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How to Put Workers First

Traditional Solutions and Beyond

Unions. Labor unions have been enormously important in raising the lot of working people. It is due to unions that millions of workers have been able to rise to middle-class status. But unions are not likely to be the long-term solution. That is because reliance on unions continues the adversary relationship between owners and workers, but simply gives workers a little more power in that struggle. Unfortunately, the nature of that struggle provides owners an inherent advantage, as is evident in their present ascendency. The long-term goal has to be to turn workers into owners. There are a number of ways to do that; all should be encouraged.

Worker Cooperatives. This is probably the purest form of worker control as the workers are owners and decision-makers. What in a share-holder owned corporation would be “profit,” is called “surplus” by worker cooperatives and is shared among all the workers. Although worker coops are small compared to the large corporations, they are growing. The US Federation of Worker Cooperatives estimates that there are more than 300 in the United States and employ many thousands of workers. You can learn much more from the website of the US Federation of Worker Cooperatives. This is an important movement, but nothing happens by itself. Local, state, and national laws can either help or hinder. The U.S. Congress as yet does not appear very sympathetic, but some local governments have realized that coops can boost local economies. The City Council of New York, for example, has established a Worker Cooperative Business Development Initiative.

Richard D. Wolff in Democracy at Work: A Cure for Capitalism calls this form of cooperative (where workers have both the power and the profits) Workers' Self-Directed Enterprises (WSDEs). His book is one of the most thorough examinations of what worker-ownership really means. He also discusses them on his website.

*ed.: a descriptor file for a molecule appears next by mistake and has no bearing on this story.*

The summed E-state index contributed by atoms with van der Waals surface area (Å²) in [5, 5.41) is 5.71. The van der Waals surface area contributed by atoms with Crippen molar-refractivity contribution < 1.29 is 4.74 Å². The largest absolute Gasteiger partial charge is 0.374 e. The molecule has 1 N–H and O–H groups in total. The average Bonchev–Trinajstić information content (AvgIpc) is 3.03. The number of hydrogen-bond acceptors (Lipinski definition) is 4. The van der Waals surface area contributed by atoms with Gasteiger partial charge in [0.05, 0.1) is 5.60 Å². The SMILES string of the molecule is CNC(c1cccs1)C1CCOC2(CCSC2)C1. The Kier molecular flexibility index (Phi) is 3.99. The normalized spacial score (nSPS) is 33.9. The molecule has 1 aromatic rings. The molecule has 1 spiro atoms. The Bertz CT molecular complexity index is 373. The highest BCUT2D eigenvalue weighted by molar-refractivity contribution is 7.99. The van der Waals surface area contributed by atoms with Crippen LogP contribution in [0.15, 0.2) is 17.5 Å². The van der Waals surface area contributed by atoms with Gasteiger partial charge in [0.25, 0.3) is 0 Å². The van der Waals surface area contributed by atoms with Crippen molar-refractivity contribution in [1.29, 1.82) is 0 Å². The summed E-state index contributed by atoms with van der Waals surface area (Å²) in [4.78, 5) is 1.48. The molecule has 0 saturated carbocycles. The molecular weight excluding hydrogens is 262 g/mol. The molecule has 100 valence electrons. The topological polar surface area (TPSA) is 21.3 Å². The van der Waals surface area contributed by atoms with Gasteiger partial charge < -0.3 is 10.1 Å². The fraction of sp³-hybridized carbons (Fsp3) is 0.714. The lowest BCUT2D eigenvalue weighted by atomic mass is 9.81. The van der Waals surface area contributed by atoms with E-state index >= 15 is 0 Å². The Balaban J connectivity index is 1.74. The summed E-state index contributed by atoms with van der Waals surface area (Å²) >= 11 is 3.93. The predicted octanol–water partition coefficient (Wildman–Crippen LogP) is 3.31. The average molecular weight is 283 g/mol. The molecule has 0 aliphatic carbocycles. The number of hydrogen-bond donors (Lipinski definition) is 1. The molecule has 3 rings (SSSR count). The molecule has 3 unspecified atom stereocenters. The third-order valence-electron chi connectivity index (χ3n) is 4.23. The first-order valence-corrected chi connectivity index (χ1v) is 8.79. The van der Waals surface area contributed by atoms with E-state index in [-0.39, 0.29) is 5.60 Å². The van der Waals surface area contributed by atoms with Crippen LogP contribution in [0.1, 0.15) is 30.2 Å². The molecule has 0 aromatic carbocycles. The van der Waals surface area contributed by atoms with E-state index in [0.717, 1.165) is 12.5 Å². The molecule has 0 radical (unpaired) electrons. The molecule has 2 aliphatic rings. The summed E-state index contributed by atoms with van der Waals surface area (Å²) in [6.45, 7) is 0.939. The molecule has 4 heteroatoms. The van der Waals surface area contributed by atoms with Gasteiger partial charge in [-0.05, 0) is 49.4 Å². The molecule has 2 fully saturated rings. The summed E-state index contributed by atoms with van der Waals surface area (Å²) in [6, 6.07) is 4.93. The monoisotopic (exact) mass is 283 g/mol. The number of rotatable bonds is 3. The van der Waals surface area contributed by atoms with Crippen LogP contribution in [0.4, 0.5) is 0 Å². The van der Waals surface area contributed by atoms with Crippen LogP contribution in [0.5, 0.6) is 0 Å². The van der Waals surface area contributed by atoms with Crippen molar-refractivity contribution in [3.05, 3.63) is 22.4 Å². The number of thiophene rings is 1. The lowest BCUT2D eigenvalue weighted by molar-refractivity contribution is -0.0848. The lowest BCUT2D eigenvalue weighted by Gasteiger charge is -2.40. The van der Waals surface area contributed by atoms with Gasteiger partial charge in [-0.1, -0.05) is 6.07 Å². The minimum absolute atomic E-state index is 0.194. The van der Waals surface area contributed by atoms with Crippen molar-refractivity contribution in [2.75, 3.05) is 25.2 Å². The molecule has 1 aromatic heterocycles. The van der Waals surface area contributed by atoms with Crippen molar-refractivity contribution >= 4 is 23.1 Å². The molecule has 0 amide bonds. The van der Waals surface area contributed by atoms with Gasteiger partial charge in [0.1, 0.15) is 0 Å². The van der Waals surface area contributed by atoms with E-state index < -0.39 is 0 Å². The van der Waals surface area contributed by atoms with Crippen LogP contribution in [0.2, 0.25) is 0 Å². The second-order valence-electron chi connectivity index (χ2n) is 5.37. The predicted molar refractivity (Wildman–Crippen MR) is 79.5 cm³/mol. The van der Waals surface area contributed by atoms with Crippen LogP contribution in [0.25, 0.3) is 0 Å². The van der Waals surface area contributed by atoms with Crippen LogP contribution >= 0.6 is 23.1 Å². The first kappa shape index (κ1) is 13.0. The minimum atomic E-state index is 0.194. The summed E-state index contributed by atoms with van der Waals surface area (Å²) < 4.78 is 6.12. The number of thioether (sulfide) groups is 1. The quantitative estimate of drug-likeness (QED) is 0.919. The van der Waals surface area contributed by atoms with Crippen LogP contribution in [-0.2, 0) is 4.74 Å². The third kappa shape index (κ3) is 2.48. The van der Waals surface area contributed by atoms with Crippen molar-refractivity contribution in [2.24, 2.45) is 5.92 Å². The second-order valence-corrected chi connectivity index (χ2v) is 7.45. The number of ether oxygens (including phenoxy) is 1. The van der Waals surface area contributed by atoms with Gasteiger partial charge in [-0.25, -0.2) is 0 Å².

ESOPs. Employee Stock Ownership Plans are the most common form of employee ownership in which all or most employees are included. That is because ESOPs are given significant federal tax benefits. While popular, and unquestionably a (small) step in the right direction, ESOPs give employees little, if any, real power. Their stock-ownership plans are essentially a form of defined-contribution retirement plans. The ESOP is, at heart, an attempt to save capitalism from itself by one of those rare capitalists who can look to the long term, a fellow by the name of Louis Kelso, who invented the ESOP. That is clear just from the title of the book he wrote to promote the idea: The Capitalist Manifesto. He created the ESOP in order to preserve capitalism by creating more capitalists. It does not so much empower employees as it gives them a perceived stake in the company for which they work. Such companies usually do better for that reason and thus make lots of money for the major owners.

ESPPs. Employee Stock Purchase Plans are watered-down ESOPs. Employees are not automatically enrolled and do not receive stock as a standard part of their compensation. They are merely allowed to purchase company stock. There is not much more to be said about ESPPs.

The Stakeholder Model. This is something that exists only in theory in the United States, although something like it is operational in parts of Europe, in particular in Germany. It is a theory of ethical business management that is starkly opposed to the shareholder theory prevalent in America. In the latter view management of a corporation has a legal duty to consider the financial interests of the owners, or shareholders, before all else. According to stakeholder theory, there are many different interests at stake: not just owners, but employees, communities, customers, and other businesses such as suppliers, retailers, and banks that are in some way dependent on the company. Such ideas can be built into the law, but in the United States, they are not.

Germany presently has a strong and thriving economy, and unlike the United States, the workers do well because the law provides that they should. The laws that determine German Corporate Governance require that boards consider not just the interests of shareholders, but the interests of the company's employees, other interested parties and, to a degree, the public. In other words, German law recognizes the reality that the behavior of a large corporation impinges on many others besides the stockholders. And the German economy has not collapsed, despite the screaming from the right that the American economy would be destroyed if we did something similar.

But perhaps only genuine cooperatives really go far enough. Richard Wolff argues that, “Historically, experiments in workers' self-management (for example, at Volvo in Sweden) have ended when they no longer served the interests of their capitalist directors. In contrast, WSDEs represent a social transition beyond capitalism.” Again, nothing can truly change until we put workers first.

But this still doesn't eliminate poverty or guarantee everyone a productive job at a living wage.

[Next: Building from the bottom up.]